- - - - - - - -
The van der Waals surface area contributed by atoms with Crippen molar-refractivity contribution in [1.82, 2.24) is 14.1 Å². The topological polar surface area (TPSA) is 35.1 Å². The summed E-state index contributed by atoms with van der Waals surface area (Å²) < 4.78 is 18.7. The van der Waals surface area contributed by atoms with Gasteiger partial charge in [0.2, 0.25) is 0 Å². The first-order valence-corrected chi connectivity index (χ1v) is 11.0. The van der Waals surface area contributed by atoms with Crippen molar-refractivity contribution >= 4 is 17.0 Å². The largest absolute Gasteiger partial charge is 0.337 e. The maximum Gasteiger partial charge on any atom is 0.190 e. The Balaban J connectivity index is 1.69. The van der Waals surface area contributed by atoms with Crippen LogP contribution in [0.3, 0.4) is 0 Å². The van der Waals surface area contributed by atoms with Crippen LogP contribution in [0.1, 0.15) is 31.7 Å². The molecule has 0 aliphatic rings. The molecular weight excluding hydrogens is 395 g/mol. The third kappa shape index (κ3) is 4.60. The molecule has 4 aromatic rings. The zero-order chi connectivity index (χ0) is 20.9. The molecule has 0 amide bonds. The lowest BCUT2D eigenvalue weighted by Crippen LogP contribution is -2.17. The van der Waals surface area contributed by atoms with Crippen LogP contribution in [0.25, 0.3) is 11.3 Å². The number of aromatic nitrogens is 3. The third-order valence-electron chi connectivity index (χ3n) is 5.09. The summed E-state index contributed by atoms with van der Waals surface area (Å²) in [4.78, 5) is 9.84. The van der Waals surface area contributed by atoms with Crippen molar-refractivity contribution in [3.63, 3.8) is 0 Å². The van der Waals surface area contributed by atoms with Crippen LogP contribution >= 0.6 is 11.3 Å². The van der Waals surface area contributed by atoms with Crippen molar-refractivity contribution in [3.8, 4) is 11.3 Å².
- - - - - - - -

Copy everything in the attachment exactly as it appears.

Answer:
The van der Waals surface area contributed by atoms with Crippen molar-refractivity contribution in [1.82, 2.24) is 14.1 Å². The topological polar surface area (TPSA) is 35.1 Å². The summed E-state index contributed by atoms with van der Waals surface area (Å²) < 4.78 is 18.7. The van der Waals surface area contributed by atoms with Gasteiger partial charge in [0.2, 0.25) is 0 Å². The first-order valence-corrected chi connectivity index (χ1v) is 11.0. The van der Waals surface area contributed by atoms with Crippen molar-refractivity contribution >= 4 is 17.0 Å². The largest absolute Gasteiger partial charge is 0.337 e. The maximum Gasteiger partial charge on any atom is 0.190 e. The Balaban J connectivity index is 1.69. The van der Waals surface area contributed by atoms with Crippen LogP contribution in [0.3, 0.4) is 0 Å². The van der Waals surface area contributed by atoms with Crippen LogP contribution in [0.1, 0.15) is 31.7 Å². The molecule has 0 aliphatic rings. The molecular weight excluding hydrogens is 395 g/mol. The third kappa shape index (κ3) is 4.60. The molecule has 4 aromatic rings. The zero-order chi connectivity index (χ0) is 20.9. The molecule has 0 amide bonds. The lowest BCUT2D eigenvalue weighted by Crippen LogP contribution is -2.17. The van der Waals surface area contributed by atoms with Crippen LogP contribution in [0.25, 0.3) is 11.3 Å². The number of aromatic nitrogens is 3. The third-order valence-electron chi connectivity index (χ3n) is 5.09. The summed E-state index contributed by atoms with van der Waals surface area (Å²) in [4.78, 5) is 9.84. The van der Waals surface area contributed by atoms with Crippen molar-refractivity contribution in [3.63, 3.8) is 0 Å². The van der Waals surface area contributed by atoms with Crippen LogP contribution >= 0.6 is 11.3 Å². The van der Waals surface area contributed by atoms with Crippen molar-refractivity contribution in [3.8, 4) is 11.3 Å².